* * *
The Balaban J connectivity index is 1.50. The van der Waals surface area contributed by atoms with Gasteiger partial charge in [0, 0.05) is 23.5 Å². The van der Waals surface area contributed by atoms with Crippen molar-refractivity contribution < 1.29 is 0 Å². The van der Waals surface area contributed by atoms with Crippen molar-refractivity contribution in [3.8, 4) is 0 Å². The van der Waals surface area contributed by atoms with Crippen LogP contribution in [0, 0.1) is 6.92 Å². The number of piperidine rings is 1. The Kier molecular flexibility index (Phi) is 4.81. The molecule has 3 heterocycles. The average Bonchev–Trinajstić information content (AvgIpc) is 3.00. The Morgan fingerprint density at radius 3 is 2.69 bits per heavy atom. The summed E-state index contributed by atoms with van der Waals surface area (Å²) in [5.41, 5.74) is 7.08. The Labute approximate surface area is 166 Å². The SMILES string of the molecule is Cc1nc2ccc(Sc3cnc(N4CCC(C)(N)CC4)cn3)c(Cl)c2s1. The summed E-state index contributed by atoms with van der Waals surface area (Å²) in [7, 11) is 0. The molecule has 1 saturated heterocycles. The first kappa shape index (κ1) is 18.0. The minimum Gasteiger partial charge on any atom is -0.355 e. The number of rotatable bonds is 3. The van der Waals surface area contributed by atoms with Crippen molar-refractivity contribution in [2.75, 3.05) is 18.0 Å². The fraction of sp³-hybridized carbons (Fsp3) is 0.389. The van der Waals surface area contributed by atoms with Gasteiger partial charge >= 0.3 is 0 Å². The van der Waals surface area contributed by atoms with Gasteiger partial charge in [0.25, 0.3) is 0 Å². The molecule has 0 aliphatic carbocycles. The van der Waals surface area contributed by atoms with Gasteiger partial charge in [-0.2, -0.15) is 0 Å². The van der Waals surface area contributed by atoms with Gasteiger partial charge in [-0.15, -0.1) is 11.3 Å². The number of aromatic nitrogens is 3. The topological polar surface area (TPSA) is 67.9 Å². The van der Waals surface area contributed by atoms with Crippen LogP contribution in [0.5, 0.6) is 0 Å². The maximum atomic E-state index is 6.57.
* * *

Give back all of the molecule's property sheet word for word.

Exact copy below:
The Balaban J connectivity index is 1.50. The van der Waals surface area contributed by atoms with Gasteiger partial charge in [0, 0.05) is 23.5 Å². The van der Waals surface area contributed by atoms with Crippen molar-refractivity contribution < 1.29 is 0 Å². The van der Waals surface area contributed by atoms with Crippen molar-refractivity contribution in [3.8, 4) is 0 Å². The van der Waals surface area contributed by atoms with Crippen LogP contribution in [0, 0.1) is 6.92 Å². The number of piperidine rings is 1. The Kier molecular flexibility index (Phi) is 4.81. The molecule has 3 heterocycles. The average Bonchev–Trinajstić information content (AvgIpc) is 3.00. The Morgan fingerprint density at radius 3 is 2.69 bits per heavy atom. The summed E-state index contributed by atoms with van der Waals surface area (Å²) in [5.41, 5.74) is 7.08. The Labute approximate surface area is 166 Å². The SMILES string of the molecule is Cc1nc2ccc(Sc3cnc(N4CCC(C)(N)CC4)cn3)c(Cl)c2s1. The summed E-state index contributed by atoms with van der Waals surface area (Å²) in [7, 11) is 0. The molecule has 1 saturated heterocycles. The first kappa shape index (κ1) is 18.0. The minimum Gasteiger partial charge on any atom is -0.355 e. The number of rotatable bonds is 3. The van der Waals surface area contributed by atoms with Crippen molar-refractivity contribution in [2.75, 3.05) is 18.0 Å². The fraction of sp³-hybridized carbons (Fsp3) is 0.389. The van der Waals surface area contributed by atoms with Gasteiger partial charge >= 0.3 is 0 Å². The van der Waals surface area contributed by atoms with Gasteiger partial charge in [0.25, 0.3) is 0 Å². The molecule has 0 aliphatic carbocycles. The van der Waals surface area contributed by atoms with Gasteiger partial charge in [-0.2, -0.15) is 0 Å². The van der Waals surface area contributed by atoms with Gasteiger partial charge in [-0.15, -0.1) is 11.3 Å². The number of aromatic nitrogens is 3. The topological polar surface area (TPSA) is 67.9 Å². The van der Waals surface area contributed by atoms with Crippen LogP contribution in [0.5, 0.6) is 0 Å². The maximum atomic E-state index is 6.57.